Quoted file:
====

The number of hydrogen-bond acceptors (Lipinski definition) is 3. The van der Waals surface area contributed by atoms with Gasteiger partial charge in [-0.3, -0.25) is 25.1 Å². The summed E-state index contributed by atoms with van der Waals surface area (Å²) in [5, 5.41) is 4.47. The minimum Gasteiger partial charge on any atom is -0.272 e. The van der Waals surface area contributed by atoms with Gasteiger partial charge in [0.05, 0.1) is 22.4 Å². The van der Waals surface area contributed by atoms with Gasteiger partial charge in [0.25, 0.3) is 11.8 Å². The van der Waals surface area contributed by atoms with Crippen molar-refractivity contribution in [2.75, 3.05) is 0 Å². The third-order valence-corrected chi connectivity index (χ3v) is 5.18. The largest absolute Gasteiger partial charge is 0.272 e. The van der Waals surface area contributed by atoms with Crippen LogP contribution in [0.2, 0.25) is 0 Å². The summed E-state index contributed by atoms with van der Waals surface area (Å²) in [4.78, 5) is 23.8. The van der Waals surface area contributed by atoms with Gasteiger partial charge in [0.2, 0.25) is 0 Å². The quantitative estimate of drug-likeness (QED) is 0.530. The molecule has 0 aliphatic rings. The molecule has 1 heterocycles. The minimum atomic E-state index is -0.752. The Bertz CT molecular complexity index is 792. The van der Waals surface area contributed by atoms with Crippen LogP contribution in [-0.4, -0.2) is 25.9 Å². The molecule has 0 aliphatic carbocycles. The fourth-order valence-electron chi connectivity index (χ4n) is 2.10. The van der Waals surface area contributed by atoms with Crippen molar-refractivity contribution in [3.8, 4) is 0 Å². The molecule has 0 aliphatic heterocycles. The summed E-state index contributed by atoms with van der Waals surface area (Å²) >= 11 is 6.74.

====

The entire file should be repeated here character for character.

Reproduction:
The number of hydrogen-bond acceptors (Lipinski definition) is 3. The van der Waals surface area contributed by atoms with Gasteiger partial charge in [-0.3, -0.25) is 25.1 Å². The summed E-state index contributed by atoms with van der Waals surface area (Å²) in [5, 5.41) is 4.47. The minimum Gasteiger partial charge on any atom is -0.272 e. The van der Waals surface area contributed by atoms with Gasteiger partial charge in [0.05, 0.1) is 22.4 Å². The van der Waals surface area contributed by atoms with Gasteiger partial charge in [0.25, 0.3) is 11.8 Å². The van der Waals surface area contributed by atoms with Crippen molar-refractivity contribution in [2.75, 3.05) is 0 Å². The third-order valence-corrected chi connectivity index (χ3v) is 5.18. The largest absolute Gasteiger partial charge is 0.272 e. The van der Waals surface area contributed by atoms with Crippen LogP contribution in [0.2, 0.25) is 0 Å². The summed E-state index contributed by atoms with van der Waals surface area (Å²) in [4.78, 5) is 23.8. The van der Waals surface area contributed by atoms with Gasteiger partial charge in [0.2, 0.25) is 0 Å². The quantitative estimate of drug-likeness (QED) is 0.530. The molecule has 0 aliphatic rings. The molecule has 1 heterocycles. The minimum atomic E-state index is -0.752. The Bertz CT molecular complexity index is 792. The van der Waals surface area contributed by atoms with Crippen LogP contribution in [-0.4, -0.2) is 25.9 Å². The molecule has 0 aliphatic carbocycles. The fourth-order valence-electron chi connectivity index (χ4n) is 2.10. The van der Waals surface area contributed by atoms with Crippen molar-refractivity contribution in [3.8, 4) is 0 Å². The molecule has 0 aliphatic heterocycles. The summed E-state index contributed by atoms with van der Waals surface area (Å²) >= 11 is 6.74.